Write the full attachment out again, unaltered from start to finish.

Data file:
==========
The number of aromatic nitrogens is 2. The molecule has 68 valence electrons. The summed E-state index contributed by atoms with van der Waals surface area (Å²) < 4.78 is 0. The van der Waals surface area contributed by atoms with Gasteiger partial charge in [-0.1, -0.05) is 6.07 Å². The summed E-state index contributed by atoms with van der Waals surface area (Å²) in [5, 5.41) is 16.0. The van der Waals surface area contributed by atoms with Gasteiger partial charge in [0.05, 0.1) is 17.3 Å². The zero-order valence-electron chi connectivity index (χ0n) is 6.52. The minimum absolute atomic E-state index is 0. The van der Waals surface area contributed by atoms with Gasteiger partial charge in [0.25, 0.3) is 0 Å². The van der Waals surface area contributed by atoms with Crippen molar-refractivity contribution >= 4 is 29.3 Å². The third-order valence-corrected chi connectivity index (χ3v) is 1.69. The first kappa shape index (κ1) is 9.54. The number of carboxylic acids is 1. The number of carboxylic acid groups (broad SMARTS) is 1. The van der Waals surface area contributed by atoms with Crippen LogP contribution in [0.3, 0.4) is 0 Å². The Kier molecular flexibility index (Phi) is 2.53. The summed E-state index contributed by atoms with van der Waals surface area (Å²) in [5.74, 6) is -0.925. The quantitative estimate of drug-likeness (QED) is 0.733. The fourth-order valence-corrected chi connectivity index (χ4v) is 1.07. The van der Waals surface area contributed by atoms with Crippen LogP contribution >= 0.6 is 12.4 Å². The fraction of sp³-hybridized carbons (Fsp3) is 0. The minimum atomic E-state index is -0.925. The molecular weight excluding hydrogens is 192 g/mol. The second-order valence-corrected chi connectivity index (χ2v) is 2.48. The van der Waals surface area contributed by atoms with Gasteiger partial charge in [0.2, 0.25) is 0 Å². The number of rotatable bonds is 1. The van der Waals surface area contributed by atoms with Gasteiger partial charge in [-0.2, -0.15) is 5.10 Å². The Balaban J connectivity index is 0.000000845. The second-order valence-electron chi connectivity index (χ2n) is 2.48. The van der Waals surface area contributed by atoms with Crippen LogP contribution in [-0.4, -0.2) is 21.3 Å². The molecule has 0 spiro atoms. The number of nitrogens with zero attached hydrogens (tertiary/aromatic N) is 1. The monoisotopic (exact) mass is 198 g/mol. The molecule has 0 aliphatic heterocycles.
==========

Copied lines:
The number of aromatic nitrogens is 2. The molecule has 68 valence electrons. The summed E-state index contributed by atoms with van der Waals surface area (Å²) < 4.78 is 0. The van der Waals surface area contributed by atoms with Gasteiger partial charge in [-0.1, -0.05) is 6.07 Å². The summed E-state index contributed by atoms with van der Waals surface area (Å²) in [5, 5.41) is 16.0. The van der Waals surface area contributed by atoms with Gasteiger partial charge in [0.05, 0.1) is 17.3 Å². The zero-order valence-electron chi connectivity index (χ0n) is 6.52. The minimum absolute atomic E-state index is 0. The van der Waals surface area contributed by atoms with Gasteiger partial charge in [0.25, 0.3) is 0 Å². The van der Waals surface area contributed by atoms with Crippen molar-refractivity contribution >= 4 is 29.3 Å². The third-order valence-corrected chi connectivity index (χ3v) is 1.69. The first kappa shape index (κ1) is 9.54. The number of carboxylic acids is 1. The number of carboxylic acid groups (broad SMARTS) is 1. The van der Waals surface area contributed by atoms with Crippen LogP contribution in [0.3, 0.4) is 0 Å². The Kier molecular flexibility index (Phi) is 2.53. The summed E-state index contributed by atoms with van der Waals surface area (Å²) in [5.74, 6) is -0.925. The quantitative estimate of drug-likeness (QED) is 0.733. The fourth-order valence-corrected chi connectivity index (χ4v) is 1.07. The van der Waals surface area contributed by atoms with Crippen LogP contribution >= 0.6 is 12.4 Å². The fraction of sp³-hybridized carbons (Fsp3) is 0. The minimum atomic E-state index is -0.925. The molecular weight excluding hydrogens is 192 g/mol. The second-order valence-corrected chi connectivity index (χ2v) is 2.48. The van der Waals surface area contributed by atoms with Gasteiger partial charge in [0.2, 0.25) is 0 Å². The number of rotatable bonds is 1. The van der Waals surface area contributed by atoms with Gasteiger partial charge in [-0.2, -0.15) is 5.10 Å². The Balaban J connectivity index is 0.000000845. The second-order valence-electron chi connectivity index (χ2n) is 2.48. The van der Waals surface area contributed by atoms with Crippen LogP contribution in [-0.4, -0.2) is 21.3 Å². The molecule has 0 spiro atoms. The number of nitrogens with zero attached hydrogens (tertiary/aromatic N) is 1. The monoisotopic (exact) mass is 198 g/mol. The molecule has 0 aliphatic heterocycles.